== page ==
Charlie Strong has been gifted an extraordinary opportunity in Waco next Saturday. The game is largely inconsequential for anything except sheer pride, basically like an early bowl game, but the Longhorns could earn a lot of respect and build some momentum if they were to win this grudge match with Baylor to close out the season.
The Bears are coming off a tough overtime loss in Fort Worth that cost them a chance at a third consecutive Big 12 title. In that game, third string QB Chris Johnson showed some serious flaws in a 7-of-24 passing performance with 62 yards, a TD, and a bad interception (thrown into double coverage). At 6’5” 225 with wheels, he’s normally more of a threat on the ground but God sent a plague of rain and frogs upon Baylor that held him to 13 yards on 15 carries.
For its part, Texas has just a touch of momentum owed to the fact that Chris Warren III is now healthy and fresh off a spectacular break out game against Tech’s woeful defense while the Longhorn defense should welcome back some injured starters like Malik Jefferson in this final contest.
I know everyone would prefer to talk coaching shakeouts and potential OC hires, but a victory over the Bears after an offseason of bitter trash talk and several ringing defeats to Briles’ squads would put Texas at 2-0 for the year against its current two fiercest rivals. Here’s how that could happen:
What seemed an impossible task earlier in the year has been made oh so possible due to injuries to the Baylor QBs and the revelation of a few cracks in the Bears’ armor.
With Johnson at the helm, there are increasing options for stopping the Bears owing to the fact that the 3rd-stringer is apparently less adept at reading coverages and certainly less accurate than either Jarrett Stidham or Seth Russell.
The main play that has to be accounted for is the same tackle-lead play with pass-options attached that I warned about against Tech. The difference here is that Baylor will use this play to try and get Coleman in a 1-on-1 match-up outside and that pulling tackle Spencer Drango is even better than Le’Raven Clark.
OU was able to stop this play because Charles Walker and the ILBs dominated the right side of the Baylor line and the Bears’ RT wasn’t good enough as a lead blocker to run it to the other side of the formation.
The other key was the Sooners playing man coverage on everyone but Coleman and shading the deep safety to his side of the field. Texas has the personnel to completely mime this strategy up front but they might as well play it even more aggressively and hope to get the Bears in passing downs by unleashing the Predator off the edge regularly:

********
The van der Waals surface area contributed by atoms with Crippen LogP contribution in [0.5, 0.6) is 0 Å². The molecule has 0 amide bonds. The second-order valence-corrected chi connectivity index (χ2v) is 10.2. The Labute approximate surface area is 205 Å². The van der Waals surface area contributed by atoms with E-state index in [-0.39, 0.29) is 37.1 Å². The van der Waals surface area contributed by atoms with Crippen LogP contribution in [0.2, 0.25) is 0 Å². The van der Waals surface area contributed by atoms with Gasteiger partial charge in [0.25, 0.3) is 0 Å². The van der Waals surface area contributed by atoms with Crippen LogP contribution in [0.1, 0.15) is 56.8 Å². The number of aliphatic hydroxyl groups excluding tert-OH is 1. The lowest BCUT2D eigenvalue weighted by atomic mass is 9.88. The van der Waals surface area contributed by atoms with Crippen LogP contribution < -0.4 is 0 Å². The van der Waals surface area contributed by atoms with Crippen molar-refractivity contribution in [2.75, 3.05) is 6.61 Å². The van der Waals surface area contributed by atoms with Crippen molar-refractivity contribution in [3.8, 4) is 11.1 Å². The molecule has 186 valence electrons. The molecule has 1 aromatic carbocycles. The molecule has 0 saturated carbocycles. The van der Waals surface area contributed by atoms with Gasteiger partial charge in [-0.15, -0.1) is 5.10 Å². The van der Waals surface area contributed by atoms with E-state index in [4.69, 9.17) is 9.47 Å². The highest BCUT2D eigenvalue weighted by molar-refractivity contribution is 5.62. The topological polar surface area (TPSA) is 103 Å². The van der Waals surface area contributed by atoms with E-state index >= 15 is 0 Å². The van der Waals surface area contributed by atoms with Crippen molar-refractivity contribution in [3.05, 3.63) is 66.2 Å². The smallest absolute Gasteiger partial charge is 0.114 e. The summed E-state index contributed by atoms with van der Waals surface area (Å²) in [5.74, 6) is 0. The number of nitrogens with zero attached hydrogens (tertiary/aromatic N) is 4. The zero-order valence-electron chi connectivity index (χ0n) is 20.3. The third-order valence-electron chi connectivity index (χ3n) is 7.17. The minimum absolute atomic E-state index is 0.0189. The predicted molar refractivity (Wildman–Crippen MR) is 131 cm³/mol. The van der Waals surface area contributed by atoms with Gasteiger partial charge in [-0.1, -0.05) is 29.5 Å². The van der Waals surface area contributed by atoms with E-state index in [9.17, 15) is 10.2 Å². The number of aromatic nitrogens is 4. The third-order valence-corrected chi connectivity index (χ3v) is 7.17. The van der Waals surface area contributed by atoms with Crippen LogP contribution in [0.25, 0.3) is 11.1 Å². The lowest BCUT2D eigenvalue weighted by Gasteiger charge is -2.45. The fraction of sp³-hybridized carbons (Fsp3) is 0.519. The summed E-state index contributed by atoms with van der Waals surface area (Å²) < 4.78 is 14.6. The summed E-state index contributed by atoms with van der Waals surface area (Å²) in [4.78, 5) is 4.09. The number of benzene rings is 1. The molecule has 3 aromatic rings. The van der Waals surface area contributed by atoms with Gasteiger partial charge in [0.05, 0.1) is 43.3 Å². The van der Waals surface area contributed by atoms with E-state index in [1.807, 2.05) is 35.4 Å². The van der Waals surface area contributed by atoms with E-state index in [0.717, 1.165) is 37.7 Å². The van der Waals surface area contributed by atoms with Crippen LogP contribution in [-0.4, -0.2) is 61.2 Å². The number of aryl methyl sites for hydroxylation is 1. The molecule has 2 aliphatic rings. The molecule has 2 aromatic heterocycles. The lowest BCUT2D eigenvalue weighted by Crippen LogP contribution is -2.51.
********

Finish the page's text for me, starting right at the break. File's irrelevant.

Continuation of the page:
This stunt would form a traditional 4-3 Under defense with Hughes becoming the mike LB, Wheeler the will LB, Malik the weakside DE, and that field-side end (Ford or Ridgeway) the three-technique defensive tackle.
The difficulty in matching the Sooners’ strategies for containing Baylor lie in the limitations of Texas’ personnel grouping, namely at safety.
Against the Red Raiders, Vance busted out a lineup that featured Duke Thomas at safety and John Bonney at nickel, a brilliant move that allowed the Longhorns to get four man-coverage players on the field without having to sub-out a linebacker. That package would be immensely helpful again this week with Thomas in the strong safety spot on that diagram and Bonney in the nickel.
The challenge is fielding a safety that could be trusted to shade help over towards Coleman (isolated on the left) and reliably make tackles if and when the Bears’ running game slipped through the box.
Dylan Haines is the obvious choice since he’s generally pretty good about making the tackle on long runs, even if he doesn’t make it where or how you’d hope, and he’s very good at positioning to take away passes as a deep safety. Jason Hall is a less reliable open field tackler and slightly weaker deep defender while PJ Locke and DeShon Elliott are pretty young and inexperienced to have that much on their grocery list.
Another tactic the Longhorns are likely to mix in to help ameliorate these personnel weaknesses and to confuse Johnson are their trap-2 fire zone blitzes.
Against this set, Texas could blitz both Malik and Hughes, drop a safety and corner deep, and then play the remaining DBs and Wheeler in a four-under zone. This was a frequent blitz tactic against the Cal Bears that went awry at times due to poor safety play both over the top and in run support…but Texas should be improved since that sad day.